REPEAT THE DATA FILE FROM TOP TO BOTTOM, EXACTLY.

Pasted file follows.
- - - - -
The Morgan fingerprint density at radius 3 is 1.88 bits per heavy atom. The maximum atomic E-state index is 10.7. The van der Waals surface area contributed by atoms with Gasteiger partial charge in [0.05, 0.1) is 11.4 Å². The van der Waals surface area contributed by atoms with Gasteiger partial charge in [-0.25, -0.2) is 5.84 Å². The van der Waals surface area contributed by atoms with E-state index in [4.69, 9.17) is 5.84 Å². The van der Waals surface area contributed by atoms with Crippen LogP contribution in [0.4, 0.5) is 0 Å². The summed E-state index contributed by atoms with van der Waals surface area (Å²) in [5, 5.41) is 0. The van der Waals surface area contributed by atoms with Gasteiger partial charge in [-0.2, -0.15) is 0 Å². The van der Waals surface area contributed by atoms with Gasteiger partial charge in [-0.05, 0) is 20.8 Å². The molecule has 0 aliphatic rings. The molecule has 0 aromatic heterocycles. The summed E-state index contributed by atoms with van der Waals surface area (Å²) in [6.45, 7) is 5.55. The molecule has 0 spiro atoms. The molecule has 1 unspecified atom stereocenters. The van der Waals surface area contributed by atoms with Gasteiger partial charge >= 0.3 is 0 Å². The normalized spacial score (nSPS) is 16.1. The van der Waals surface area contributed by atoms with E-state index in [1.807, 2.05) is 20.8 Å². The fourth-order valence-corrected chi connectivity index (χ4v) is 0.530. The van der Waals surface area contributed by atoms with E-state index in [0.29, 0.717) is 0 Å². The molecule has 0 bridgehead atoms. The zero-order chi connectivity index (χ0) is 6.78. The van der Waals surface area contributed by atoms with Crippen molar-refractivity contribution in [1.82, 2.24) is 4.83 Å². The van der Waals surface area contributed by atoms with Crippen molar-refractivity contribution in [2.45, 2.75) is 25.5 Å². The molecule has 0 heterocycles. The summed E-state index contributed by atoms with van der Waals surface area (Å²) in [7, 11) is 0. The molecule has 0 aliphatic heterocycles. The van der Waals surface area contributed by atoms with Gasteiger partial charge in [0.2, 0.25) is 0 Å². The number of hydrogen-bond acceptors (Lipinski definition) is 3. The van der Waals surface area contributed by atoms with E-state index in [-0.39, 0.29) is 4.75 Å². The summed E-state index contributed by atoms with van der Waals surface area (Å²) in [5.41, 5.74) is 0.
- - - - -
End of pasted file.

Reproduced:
The Morgan fingerprint density at radius 3 is 1.88 bits per heavy atom. The maximum atomic E-state index is 10.7. The van der Waals surface area contributed by atoms with Gasteiger partial charge in [0.05, 0.1) is 11.4 Å². The van der Waals surface area contributed by atoms with Gasteiger partial charge in [-0.25, -0.2) is 5.84 Å². The van der Waals surface area contributed by atoms with E-state index in [4.69, 9.17) is 5.84 Å². The van der Waals surface area contributed by atoms with Crippen LogP contribution in [0.4, 0.5) is 0 Å². The summed E-state index contributed by atoms with van der Waals surface area (Å²) in [5, 5.41) is 0. The van der Waals surface area contributed by atoms with Gasteiger partial charge in [-0.2, -0.15) is 0 Å². The van der Waals surface area contributed by atoms with Gasteiger partial charge in [-0.05, 0) is 20.8 Å². The molecule has 0 aliphatic rings. The molecule has 0 aromatic heterocycles. The summed E-state index contributed by atoms with van der Waals surface area (Å²) in [6.45, 7) is 5.55. The molecule has 0 spiro atoms. The molecule has 1 unspecified atom stereocenters. The van der Waals surface area contributed by atoms with Gasteiger partial charge >= 0.3 is 0 Å². The normalized spacial score (nSPS) is 16.1. The van der Waals surface area contributed by atoms with E-state index in [1.807, 2.05) is 20.8 Å². The fourth-order valence-corrected chi connectivity index (χ4v) is 0.530. The van der Waals surface area contributed by atoms with E-state index in [0.29, 0.717) is 0 Å². The molecule has 0 bridgehead atoms. The zero-order chi connectivity index (χ0) is 6.78. The van der Waals surface area contributed by atoms with Crippen molar-refractivity contribution in [1.82, 2.24) is 4.83 Å². The van der Waals surface area contributed by atoms with Crippen molar-refractivity contribution in [2.45, 2.75) is 25.5 Å². The molecule has 0 heterocycles. The summed E-state index contributed by atoms with van der Waals surface area (Å²) in [7, 11) is 0. The molecule has 0 aliphatic heterocycles. The van der Waals surface area contributed by atoms with Gasteiger partial charge in [0.2, 0.25) is 0 Å². The number of hydrogen-bond acceptors (Lipinski definition) is 3. The van der Waals surface area contributed by atoms with E-state index in [-0.39, 0.29) is 4.75 Å². The summed E-state index contributed by atoms with van der Waals surface area (Å²) in [5.41, 5.74) is 0.